The Christian body that will be resurrected, or raised, will be raised in glory .

<==================================>

The dead Christian body that was buried, or sown, was sown in weakness.

The Christian body that will be resurrected, or raised, will be raised in power.

<==================================>

The dead Christian body that was buried, or sown, was a natural body.

The Christian body that will be resurrected, or raised, will be a spiritual body.

<==================================>



In summary, the dead Christian body that was sown or buried upon their physical death was corruptible, dishonored, weak, and a natural body.

The Christian body that will be resurrected, or raised at the Second Coming, will be an incorruptible, glorified, powerful, spiritual body.

There are two type of bodies -- natural and spiritual.

Deceased natural bodied human Christians will be sown or buried.

They will be resurrected with new spiritual bodies at the Second Coming.

This must be accomplished because natural bodies cannot inherit the spiritual Kingdom of God.

Thus we must be born again of the Spirit at the Second Coming as spirits in order to inherit the Kingdom of God.

It's very logical.

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Re: Christendom inconsistent beliefs #4: Christ, flesh and bones in heaven?

Post #43

Post by historia »

myth-one.com wrote: Thu Dec 30, 2021 7:18 pm
In summary, the dead Christian body that was sown or buried upon their physical death was corruptible, dishonored, weak, and a natural body.

The Christian body that will be resurrected, or raised at the Second Coming, will be an incorruptible, glorified, powerful, spiritual body.
Yes, everyone here has read what Paul has written, which is why it is completely unnecessary for you to keep repeating this ad nauseam.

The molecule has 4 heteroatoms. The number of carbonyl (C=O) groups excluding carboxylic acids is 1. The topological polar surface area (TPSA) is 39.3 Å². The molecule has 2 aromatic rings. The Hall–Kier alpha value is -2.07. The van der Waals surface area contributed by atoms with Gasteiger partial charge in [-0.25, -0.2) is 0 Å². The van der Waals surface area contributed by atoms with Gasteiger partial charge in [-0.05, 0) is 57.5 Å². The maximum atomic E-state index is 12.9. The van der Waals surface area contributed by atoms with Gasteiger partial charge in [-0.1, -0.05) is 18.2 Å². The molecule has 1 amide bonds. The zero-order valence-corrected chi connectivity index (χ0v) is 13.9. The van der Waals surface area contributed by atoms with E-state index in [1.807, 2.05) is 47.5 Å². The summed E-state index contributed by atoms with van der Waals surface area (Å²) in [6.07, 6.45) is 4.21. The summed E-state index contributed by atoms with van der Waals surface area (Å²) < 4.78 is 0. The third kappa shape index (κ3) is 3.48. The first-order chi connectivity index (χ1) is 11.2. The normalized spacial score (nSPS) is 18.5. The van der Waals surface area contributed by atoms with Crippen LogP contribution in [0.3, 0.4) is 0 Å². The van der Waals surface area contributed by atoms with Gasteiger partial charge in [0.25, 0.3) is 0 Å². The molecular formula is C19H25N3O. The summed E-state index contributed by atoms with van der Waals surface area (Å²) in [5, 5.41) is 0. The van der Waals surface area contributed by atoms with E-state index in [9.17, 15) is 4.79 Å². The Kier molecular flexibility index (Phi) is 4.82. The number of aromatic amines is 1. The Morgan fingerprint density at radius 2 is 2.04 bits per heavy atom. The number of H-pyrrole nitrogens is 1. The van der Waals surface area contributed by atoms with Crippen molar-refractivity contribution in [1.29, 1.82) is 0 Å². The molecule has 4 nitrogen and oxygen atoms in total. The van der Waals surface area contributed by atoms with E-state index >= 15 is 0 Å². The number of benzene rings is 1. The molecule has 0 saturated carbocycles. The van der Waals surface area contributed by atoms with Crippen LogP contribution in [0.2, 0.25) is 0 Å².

The problem with your interpretation is that you are erroneously assuming that the word "spiritual" means 'made out of spirit'. The Greek term that Paul uses here is pneumatikos, which simply cannot mean 'made out of spirit'.

Once you realize that, your interpretation collapses.

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Re: Christendom inconsistent beliefs #4: Christ, flesh and bones in heaven?

Post #44

Post by myth-one.com »

historia wrote: Sun Jan 02, 2022 2:15 pm
myth-one.com wrote: Thu Dec 30, 2021 7:18 pm
In summary, the dead Christian body that was sown or buried upon their physical death was corruptible, dishonored, weak, and a natural body.

The Christian body that will be resurrected, or raised at the Second Coming, will be an incorruptible, glorified, powerful, spiritual body.
Yes, everyone here has read what Paul has written, which is why it is completely unnecessary for you to keep repeating this ad nauseam.

The problem with your interpretation is that you are erroneously assuming that the word "spiritual" means 'made out of spirit'. The Greek term that Paul uses here is pneumatikos, which simply cannot mean 'made out of spirit'.

Once you realize that, your interpretation collapses.
I Corinthians 15:44 wrote:It is sown a natural body; it is raised a spiritual body.
According to the Bible(s), the natural bodies of deceased Christians will be sown or buried.

And the bodies which deceased Christians will have after their resurrection are spiritual bodies!